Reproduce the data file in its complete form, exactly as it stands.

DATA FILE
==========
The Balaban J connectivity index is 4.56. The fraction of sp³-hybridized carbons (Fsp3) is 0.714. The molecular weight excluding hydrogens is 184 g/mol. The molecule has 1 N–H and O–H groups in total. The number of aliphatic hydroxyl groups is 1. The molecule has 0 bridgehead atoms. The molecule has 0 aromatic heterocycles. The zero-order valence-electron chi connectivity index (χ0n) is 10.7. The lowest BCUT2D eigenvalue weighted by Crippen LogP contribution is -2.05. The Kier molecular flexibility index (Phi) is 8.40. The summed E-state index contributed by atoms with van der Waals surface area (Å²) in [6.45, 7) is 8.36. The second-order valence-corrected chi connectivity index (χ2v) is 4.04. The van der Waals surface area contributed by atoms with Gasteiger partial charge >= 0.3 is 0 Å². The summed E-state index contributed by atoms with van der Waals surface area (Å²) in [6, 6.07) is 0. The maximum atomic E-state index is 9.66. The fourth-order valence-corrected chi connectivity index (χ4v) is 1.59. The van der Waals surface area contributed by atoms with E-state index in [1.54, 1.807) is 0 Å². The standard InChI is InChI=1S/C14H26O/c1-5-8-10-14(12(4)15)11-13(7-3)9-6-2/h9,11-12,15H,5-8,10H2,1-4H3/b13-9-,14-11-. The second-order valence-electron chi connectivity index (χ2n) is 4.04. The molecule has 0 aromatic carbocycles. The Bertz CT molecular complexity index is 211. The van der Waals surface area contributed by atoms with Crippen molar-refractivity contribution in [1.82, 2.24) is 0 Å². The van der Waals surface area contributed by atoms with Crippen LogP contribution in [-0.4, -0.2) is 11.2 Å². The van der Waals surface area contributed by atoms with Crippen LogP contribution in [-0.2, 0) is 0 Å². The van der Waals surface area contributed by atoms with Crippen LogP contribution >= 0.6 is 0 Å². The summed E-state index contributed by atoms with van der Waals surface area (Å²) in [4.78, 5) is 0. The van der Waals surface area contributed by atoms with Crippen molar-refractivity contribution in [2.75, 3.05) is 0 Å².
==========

The Balaban J connectivity index is 4.56. The fraction of sp³-hybridized carbons (Fsp3) is 0.714. The molecular weight excluding hydrogens is 184 g/mol. The molecule has 1 N–H and O–H groups in total. The number of aliphatic hydroxyl groups is 1. The molecule has 0 bridgehead atoms. The molecule has 0 aromatic heterocycles. The zero-order valence-electron chi connectivity index (χ0n) is 10.7. The lowest BCUT2D eigenvalue weighted by Crippen LogP contribution is -2.05. The Kier molecular flexibility index (Phi) is 8.40. The summed E-state index contributed by atoms with van der Waals surface area (Å²) in [6.45, 7) is 8.36. The second-order valence-corrected chi connectivity index (χ2v) is 4.04. The van der Waals surface area contributed by atoms with Gasteiger partial charge >= 0.3 is 0 Å². The summed E-state index contributed by atoms with van der Waals surface area (Å²) in [6, 6.07) is 0. The maximum atomic E-state index is 9.66. The fourth-order valence-corrected chi connectivity index (χ4v) is 1.59. The van der Waals surface area contributed by atoms with E-state index in [1.54, 1.807) is 0 Å². The standard InChI is InChI=1S/C14H26O/c1-5-8-10-14(12(4)15)11-13(7-3)9-6-2/h9,11-12,15H,5-8,10H2,1-4H3/b13-9-,14-11-. The second-order valence-electron chi connectivity index (χ2n) is 4.04. The molecule has 0 aromatic carbocycles. The Bertz CT molecular complexity index is 211. The van der Waals surface area contributed by atoms with Crippen molar-refractivity contribution in [1.82, 2.24) is 0 Å². The van der Waals surface area contributed by atoms with Crippen LogP contribution in [-0.4, -0.2) is 11.2 Å². The van der Waals surface area contributed by atoms with Crippen LogP contribution in [-0.2, 0) is 0 Å². The van der Waals surface area contributed by atoms with Crippen LogP contribution >= 0.6 is 0 Å². The summed E-state index contributed by atoms with van der Waals surface area (Å²) in [4.78, 5) is 0. The van der Waals surface area contributed by atoms with Crippen molar-refractivity contribution in [2.75, 3.05) is 0 Å².